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What you do today can make or break your summer garden


Sydney Borton
Digital Reporter

Monday, May 28, 2018, 12:14 PM - Summer is just around the corner, and although April showers didn't really bring May flowers, you can plant your own this week.

Garden centres are bound to be PACKED this weekend, as every gardening fanatic is likely going to start planting now that they finally have some nice weather and free time. To help navigate the rush, our resident gardening expert Suzanne Leonard has one simple, yet effective tip: make a list!

Suzanne's list helped her get in and out of the garden centre quickly and with plenty of gorgeous plants. It prevented her from making too many impulse buys that may not grow well or look nice with plants already growing in her garden (She said you are allowed a couple of impulse buys, though! Just not too many).

(SEE ALSO: Turkey vulture confuses smelly flower for rotting corpse)

Suzanne also shared a few tips with me about how to make the most of your garden this season:

  • Watch the forecast for frost - protect plants like tender perennials, annuals and herbs as necessary.
  • Keep on top of removing weeds before they take off on a growth spurt, which usually happens quickly.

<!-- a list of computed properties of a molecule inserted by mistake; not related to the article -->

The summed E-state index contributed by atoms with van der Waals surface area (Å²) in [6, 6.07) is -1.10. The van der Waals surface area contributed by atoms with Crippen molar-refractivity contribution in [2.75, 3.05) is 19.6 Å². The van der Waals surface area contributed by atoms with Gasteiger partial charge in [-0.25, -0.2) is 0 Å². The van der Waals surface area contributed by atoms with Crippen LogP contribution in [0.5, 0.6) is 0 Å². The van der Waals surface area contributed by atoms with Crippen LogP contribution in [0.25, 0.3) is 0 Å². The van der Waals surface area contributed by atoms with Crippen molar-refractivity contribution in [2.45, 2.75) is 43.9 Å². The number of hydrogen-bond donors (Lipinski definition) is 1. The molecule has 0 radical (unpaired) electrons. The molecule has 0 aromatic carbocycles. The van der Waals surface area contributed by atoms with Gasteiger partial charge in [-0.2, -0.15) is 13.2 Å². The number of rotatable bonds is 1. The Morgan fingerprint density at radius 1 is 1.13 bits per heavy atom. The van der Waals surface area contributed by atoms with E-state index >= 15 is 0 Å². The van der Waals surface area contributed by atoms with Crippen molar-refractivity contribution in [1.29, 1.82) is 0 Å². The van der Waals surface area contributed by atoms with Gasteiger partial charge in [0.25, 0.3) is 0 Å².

• Continue pruning as appropriate for each plant. Most perennials can be cut down to about 5-8 cm in spring, but avoid spring bloomers (eg, lilac.)
  • Tidy up the "look" of your garden by cleaning up the edges. Take a sharp edged shovel and 'cut' a neat edge along the edge of all flower beds. Tip: edging beds with curved lines look softer, more informal and natural in a garden.
  • Aerate, fertilize and apply grass seed ('overseed' to create healthy turf) to lawns. Tip: apply fertilizer before a good rain - that helps take it down to the roots.
  • Enjoy all the new discoveries that are bursting forth every day in your garden!

Another great tip Suzanne shared is to make sure you pay attention to the placement of plants in your garden. Plants that do best in the shade, such as perennials like hostas, and annuals like impatiens, begonias, etc. should be planted in parts of your garden that won't get too much sun. Or, they can be placed in pots around your patio furniture for nice splashes of colour here and there.

The most important thing to remember, Suzanne says, is not to rush. 

"One more thing, don't try to get it all done in one weekend!," she says. "Spring is the busiest season for gardeners - with all the pruning, planting, weeding and clean up, the list can seem endless. But just like your visit to the garden centre it's also helpful to write up a list for gardening chores. A 'to do list' makes tasks seem less overwhelming - plus it's very satisfying when you can cross them off. Above all, make sure you take time to kick back and relax in your favourite outdoor spot and have some fun with family and friends this long weekend."

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